So, yesterday morning, when he got into the car and started the engine, we all ran out shocked with surprise! While it’s true that this past year, we’ve managed to get his symptoms under control, we were surprised that he would even want to attempt such a thing! Well, it didn’t stop there. He called out to my Mom and Ishaan and off they all went, chugging hesitantly down the road as my father rediscovered the power in his limbs and the courage in his heart. 🙂 I have no words to describe what I felt then, a combination of pride and joy tinged with trepidation – but all good! Yes indeed, all good! 🙂

They were back in 15 minutes (all of which my Granny spent praying earnestly to every God in her book, to deliver them home safely! So much for confidence in your son-in-law ;-)), my Dad’s face aglow with excitement and a sense of accomplishment. 🙂 He even attempted, successfully albeit haltingly, I might add, to reverse the car back into our garage! We all broke into spontaneous applause when he alighted and it was one of the happiest moments we’ve shared as a family in recent times and one that we will cherish always. 🙂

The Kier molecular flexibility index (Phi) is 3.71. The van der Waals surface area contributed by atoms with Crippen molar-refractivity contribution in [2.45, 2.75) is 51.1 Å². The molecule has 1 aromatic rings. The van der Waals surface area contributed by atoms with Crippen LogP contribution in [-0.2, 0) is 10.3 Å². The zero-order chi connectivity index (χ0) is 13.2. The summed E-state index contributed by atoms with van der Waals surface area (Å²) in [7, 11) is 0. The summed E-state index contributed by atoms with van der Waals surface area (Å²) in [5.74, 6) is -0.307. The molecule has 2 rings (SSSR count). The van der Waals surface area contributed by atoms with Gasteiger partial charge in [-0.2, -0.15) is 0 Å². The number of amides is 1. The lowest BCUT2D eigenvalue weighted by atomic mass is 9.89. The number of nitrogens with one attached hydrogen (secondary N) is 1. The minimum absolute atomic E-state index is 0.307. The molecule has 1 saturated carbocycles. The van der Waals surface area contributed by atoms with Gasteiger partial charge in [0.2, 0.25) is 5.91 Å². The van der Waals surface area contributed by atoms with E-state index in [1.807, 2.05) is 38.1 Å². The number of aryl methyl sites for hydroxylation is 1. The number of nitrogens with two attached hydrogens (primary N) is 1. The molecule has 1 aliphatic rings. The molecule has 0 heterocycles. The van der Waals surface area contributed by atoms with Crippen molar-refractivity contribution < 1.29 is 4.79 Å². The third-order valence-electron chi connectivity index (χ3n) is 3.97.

He may never get back to driving full time, frankly he doesn’t need nor want to, but the occasional drive with Ishaan and Mom will bring them all great joy, I know. 🙂

It’s moments like these that make all the rest of it worth your while…